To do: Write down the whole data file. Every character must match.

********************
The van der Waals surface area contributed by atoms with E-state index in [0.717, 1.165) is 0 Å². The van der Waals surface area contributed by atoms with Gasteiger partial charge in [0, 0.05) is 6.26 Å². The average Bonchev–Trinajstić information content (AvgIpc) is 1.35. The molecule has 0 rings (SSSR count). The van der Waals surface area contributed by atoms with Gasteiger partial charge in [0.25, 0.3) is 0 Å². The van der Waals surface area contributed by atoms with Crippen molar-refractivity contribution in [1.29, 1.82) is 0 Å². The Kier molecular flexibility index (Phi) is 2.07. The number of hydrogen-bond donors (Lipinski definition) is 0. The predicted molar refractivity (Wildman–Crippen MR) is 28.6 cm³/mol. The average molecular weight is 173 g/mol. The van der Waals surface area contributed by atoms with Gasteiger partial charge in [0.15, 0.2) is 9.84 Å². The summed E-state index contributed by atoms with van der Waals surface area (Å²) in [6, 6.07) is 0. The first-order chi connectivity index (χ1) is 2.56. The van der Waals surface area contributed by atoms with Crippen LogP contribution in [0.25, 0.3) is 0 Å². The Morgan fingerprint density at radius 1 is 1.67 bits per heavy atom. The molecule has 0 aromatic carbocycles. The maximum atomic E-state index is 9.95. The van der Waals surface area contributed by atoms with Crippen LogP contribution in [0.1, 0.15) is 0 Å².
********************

The van der Waals surface area contributed by atoms with E-state index in [0.717, 1.165) is 0 Å². The van der Waals surface area contributed by atoms with Gasteiger partial charge in [0, 0.05) is 6.26 Å². The average Bonchev–Trinajstić information content (AvgIpc) is 1.35. The molecule has 0 rings (SSSR count). The van der Waals surface area contributed by atoms with Gasteiger partial charge in [0.25, 0.3) is 0 Å². The van der Waals surface area contributed by atoms with Crippen molar-refractivity contribution in [1.29, 1.82) is 0 Å². The Kier molecular flexibility index (Phi) is 2.07. The number of hydrogen-bond donors (Lipinski definition) is 0. The predicted molar refractivity (Wildman–Crippen MR) is 28.6 cm³/mol. The average molecular weight is 173 g/mol. The van der Waals surface area contributed by atoms with Gasteiger partial charge in [0.15, 0.2) is 9.84 Å². The summed E-state index contributed by atoms with van der Waals surface area (Å²) in [6, 6.07) is 0. The first-order chi connectivity index (χ1) is 2.56. The van der Waals surface area contributed by atoms with Crippen LogP contribution in [0.25, 0.3) is 0 Å². The Morgan fingerprint density at radius 1 is 1.67 bits per heavy atom. The molecule has 0 aromatic carbocycles. The maximum atomic E-state index is 9.95. The van der Waals surface area contributed by atoms with Crippen LogP contribution in [0.1, 0.15) is 0 Å².